Sunday, July 22, 2012

Online Savings Accounts

I haven't blogged about one critical tool almost everyone has for their personal finances: the savings account. I've introduced bank accounts before and analyzed what are the important features to look for in a bank account, but I don't think I've specifically addressed which are the best bank accounts to have.  In a savings account, you really only care about 3 things: convenience, security, and returns.  You want it to be easy to use when checking your balance or making transfers, you want to make sure that your money is safe, and you want to make sure that you are earning as much as you can on your savings.

Most online savings banks are fairly similar in terms of convenience and security.  Any large bank should have maximum FDIC insurance coverage and the offerings in terms of tools should be the same.  You want to double check the insurance coverage for any bank account you sign up for just in case, however, and make sure you are comfortable with how to use the account.  For my generation, we are probably more comfortable with managing everything online so make sure you take a look at the website layout for any bank you are considering.  Of course, if you have some other accounts with a bank already, it may be more convenient to open your savings account at that bank.

This leaves returns as the main point of differentiation among banks.  When I think about savings accounts, they generally fall into two categories: brick-and-mortar and online.  When I mean brick-and-mortar, that means the bank generally has a physical location where you can make transactions with your account.  You can generally also make those transactions online, whichever you prefer.  However, these banks have a high fixed cost of maintaining their offices and generally have lower interest rates available.  Online savings accounts, on the other hand, generally cost the company less to manage since they don't have to pay for rent and other costs that are associated with a building.  These accounts generally feature a higher interest rate.

Currently, some of the more common online savings accounts include Discover Bank, American Express, ING Direct, and Ally.  All of these banks don't have a minimum balance requirement.  Discover Bank's online savings account yields 0.80% with a $500 opening deposit.  American Express seems to be slightly better right now with an online savings account yield of 0.85%.  ING's online savings is similar to Discover's with a 0.80% APY.  And Ally has a 0.84% interest rate.  These are commonly the main banks I look at and recently I found an even better account.  Apparently, there is a Barclays online savings than yields 1.00% without any minimum balance requirements as well.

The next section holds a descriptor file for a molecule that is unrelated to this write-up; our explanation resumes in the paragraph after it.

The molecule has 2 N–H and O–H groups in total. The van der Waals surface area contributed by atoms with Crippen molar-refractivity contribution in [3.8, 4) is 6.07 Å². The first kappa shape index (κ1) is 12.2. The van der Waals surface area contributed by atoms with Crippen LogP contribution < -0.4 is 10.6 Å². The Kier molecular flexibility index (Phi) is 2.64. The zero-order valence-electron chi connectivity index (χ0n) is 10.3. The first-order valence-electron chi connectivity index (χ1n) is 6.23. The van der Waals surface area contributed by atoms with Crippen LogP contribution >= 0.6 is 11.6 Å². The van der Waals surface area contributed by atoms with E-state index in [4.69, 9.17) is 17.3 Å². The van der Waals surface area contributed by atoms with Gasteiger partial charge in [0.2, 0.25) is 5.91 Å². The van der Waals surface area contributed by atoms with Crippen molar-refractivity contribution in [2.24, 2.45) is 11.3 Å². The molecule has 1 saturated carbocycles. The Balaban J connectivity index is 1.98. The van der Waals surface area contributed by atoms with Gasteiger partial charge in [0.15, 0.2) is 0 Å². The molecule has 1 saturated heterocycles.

I haven't been extensively looking, so there may be online savings accounts with higher rates than Barclays, but it looks like right now that Barclays is on top.  You may want to consider which bank will have a generally higher interest rate in the long run since whoever has the highest will change from time to time.  Before when interest rates were slightly higher around 1.20-1.40%, Discover was usually on top.

In contrast to these online savings, you can look at a brick-and-mortar bank like Bank of America, Citi, or J.P. Morgan Chase.  These banks usually have minimums and fees and lower interest rates.  The benefit is that you can actually walk into the bank to get assistance if you have any issues and you are more likely to already have an account at one of these places (such as a checking account, which you would need with an online savings account anyway).  Bank of America's savings account charges $5 a month if you go below $300 a month unless you have a automatic $25 or greater transfer from a checking account.  The interest rate is also a measly 0.05%.

Citi is similar with a 0.05% interest rate for its basic account and higher rates for a savings plus account depending on your balance but it also starts at 0.05% if you don't have at least $10,000.  They say that the fees vary depending on the package you pick and you can avoid them by maintaining a $500 minimum for the basic and linking your account for the plus.

Chase has an even smaller 0.01% APY for their normal savings account and a savings plus account that earns higher rates depending on how much you keep with the bank and whether or not you have another account with them that starts at 0.05%.  The first account has a $4 monthly fee unless you maintain a $300 minimum or fulfill other requirements and the plus account has a $20 monthly fee unless you have a $15,000 minimum or link it with another account.

You can tell very quickly the benefits of online savings with the higher interest rate and the lack of a minimum requirement and potential fees.  Brick-and-mortar banks have so many different types of accounts and rates that depend on your balance that it makes it complicated to figure out what is the best option.  The people I've spoken with who avoid online savings say that they are just not comfortable with sending money to some unknown location since they don't have a physical building.  Ask yourself if it is a really big issue since transferring money between an online savings account and checking account is fairly simple.  One downside is that the transfer could take 3-5 days, but if you plan ahead, you can easily reap the higher returns of an online savings account.

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